Kenya’s falling inflation, strong economic growth and an optimistic Private sector are some of the key indicators that prompted the Monetary Policy Committee at the Central Bank to cut its benchmark interest rate by 100 basis points to 10.5 per cent.
“Overall inflation is expected to decline and remain within the Government target range in the short-term,” the MPC said in a statement released on Monday.
However, the statement noted that, “There was policy space for an easing of monetary policy while continuing to anchor inflation expectations. The CBK will continue to monitor developments in the economy, and will use instruments at its disposal to maintain overall price and financial sector stability.”
The benchmark rate has been at 11.5 per cent since September 2015.
In the recent months, the country’s Inflation has fallen to 5.27 percent in April from 6.45 percent in March.
Explaining its decision on Tuesday, the central bank Governor Dr. Patrick Njoroge who is also the chair of the MPC projected a 6 percent economic growth in 2016 and the current account deficit projected at 5.5 percent of GDP in 2016 from 6.8 percent and 5.8 percent in 2017. He was quick to point that their main concern was the pace of the decline.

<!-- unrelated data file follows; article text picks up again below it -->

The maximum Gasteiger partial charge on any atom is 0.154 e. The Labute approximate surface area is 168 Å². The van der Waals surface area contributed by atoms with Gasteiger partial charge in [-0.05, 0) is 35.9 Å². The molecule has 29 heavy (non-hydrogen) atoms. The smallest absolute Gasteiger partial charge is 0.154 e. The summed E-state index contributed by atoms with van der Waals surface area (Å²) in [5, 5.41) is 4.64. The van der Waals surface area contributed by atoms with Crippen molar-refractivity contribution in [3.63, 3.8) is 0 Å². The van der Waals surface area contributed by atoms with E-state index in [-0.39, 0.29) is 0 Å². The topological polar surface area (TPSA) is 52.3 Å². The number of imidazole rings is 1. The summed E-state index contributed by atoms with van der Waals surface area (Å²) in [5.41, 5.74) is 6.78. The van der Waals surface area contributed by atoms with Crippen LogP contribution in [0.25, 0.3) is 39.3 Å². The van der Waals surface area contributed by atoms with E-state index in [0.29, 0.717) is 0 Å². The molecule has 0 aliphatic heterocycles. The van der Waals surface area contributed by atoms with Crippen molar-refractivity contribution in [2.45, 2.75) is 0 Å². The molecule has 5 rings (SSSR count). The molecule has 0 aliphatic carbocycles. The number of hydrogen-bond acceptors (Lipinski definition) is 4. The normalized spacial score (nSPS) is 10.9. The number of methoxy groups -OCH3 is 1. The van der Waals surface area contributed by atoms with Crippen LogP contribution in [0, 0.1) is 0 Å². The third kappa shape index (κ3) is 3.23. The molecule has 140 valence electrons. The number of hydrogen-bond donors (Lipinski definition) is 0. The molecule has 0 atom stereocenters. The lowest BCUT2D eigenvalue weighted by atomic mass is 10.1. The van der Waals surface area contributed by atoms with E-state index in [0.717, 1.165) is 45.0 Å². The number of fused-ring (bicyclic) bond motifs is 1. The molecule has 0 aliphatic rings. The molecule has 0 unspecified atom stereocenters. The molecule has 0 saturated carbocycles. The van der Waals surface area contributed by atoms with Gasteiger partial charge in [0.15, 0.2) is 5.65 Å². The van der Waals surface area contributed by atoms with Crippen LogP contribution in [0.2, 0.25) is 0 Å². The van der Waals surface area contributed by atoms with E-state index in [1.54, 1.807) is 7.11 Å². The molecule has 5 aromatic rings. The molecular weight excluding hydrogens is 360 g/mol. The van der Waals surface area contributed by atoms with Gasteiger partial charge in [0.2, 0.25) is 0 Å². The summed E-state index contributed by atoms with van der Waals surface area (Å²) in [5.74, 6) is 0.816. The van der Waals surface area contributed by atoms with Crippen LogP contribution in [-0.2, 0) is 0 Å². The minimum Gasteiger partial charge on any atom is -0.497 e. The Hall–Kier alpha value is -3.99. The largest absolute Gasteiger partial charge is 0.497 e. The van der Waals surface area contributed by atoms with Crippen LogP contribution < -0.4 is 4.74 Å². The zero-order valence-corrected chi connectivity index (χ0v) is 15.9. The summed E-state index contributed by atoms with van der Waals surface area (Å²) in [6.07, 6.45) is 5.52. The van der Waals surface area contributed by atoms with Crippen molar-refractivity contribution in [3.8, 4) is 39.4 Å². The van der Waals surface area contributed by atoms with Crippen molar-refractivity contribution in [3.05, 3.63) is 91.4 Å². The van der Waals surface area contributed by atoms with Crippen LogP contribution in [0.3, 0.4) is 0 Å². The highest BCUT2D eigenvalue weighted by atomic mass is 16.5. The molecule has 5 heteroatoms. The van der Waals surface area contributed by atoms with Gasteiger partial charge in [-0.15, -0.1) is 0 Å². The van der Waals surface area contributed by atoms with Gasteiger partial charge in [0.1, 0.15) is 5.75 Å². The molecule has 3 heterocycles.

“The performance of the economy remains strong, posting a growth of 5.6 percent in 2015, from 5.3 percent in 2014. The MPC Market Perception Survey conducted in May 2016, shows that the private sector remains optimistic supported by macroeconomic stability, stronger agriculture performance, public infrastructure investment, and tourism recovery,” The MPC stated.
The MPC also noted that the shilling has remained stable this year, supported by a narrower current account deficit driven by cheaper oil imports, improved earnings from tea and horticulture exports and strong diaspora remittances.
This is similar to Cytonn Investments’ sentiments, “The Kenyan shilling has been stable since the beginning of the year appreciating 1.7percent against the dollar to exchange at Kshs 100.8 from Kshs 102.3 at the beginning of the year.” Cytonn indicated that since April, it had appreciated 0.9 percent due to a narrowing current account deficit at 11.4% of GDP from 14.5% of GDP in 2014 supported by
(i) a reduced import bill,
(ii) the high levels of forex reserves currently at USD 7.7 bn (equivalent to 5.0 months of import cover) compared to USD 7.4 bn (equivalent of 4.3 months of import cover) at the end of Q1 2016, and
(iii) improved diaspora remittances, which grew by 8.4percent in 2015.
The Monetary Policy Committee cited the stabilisation of the banking sector after the midsized Chase Bank was put into receivership last month. “The banking sector is resilient and has begun to stabilise following the successful and quick reopening of Chase Bank, which has enhanced confidence in the sector.”
However, consumers especially home buyers and businesses will have to wait longer for the retail lending rates to come down. Currently the average is remains at around 18 percent. The lending rates are linked to the Kenya Banks’ Reference Rate (KBBR). Further, as regards to the Non Preforming loans, CBK will continue to monitor credit and liquidity risks, with its improved IT systems and regular supervision.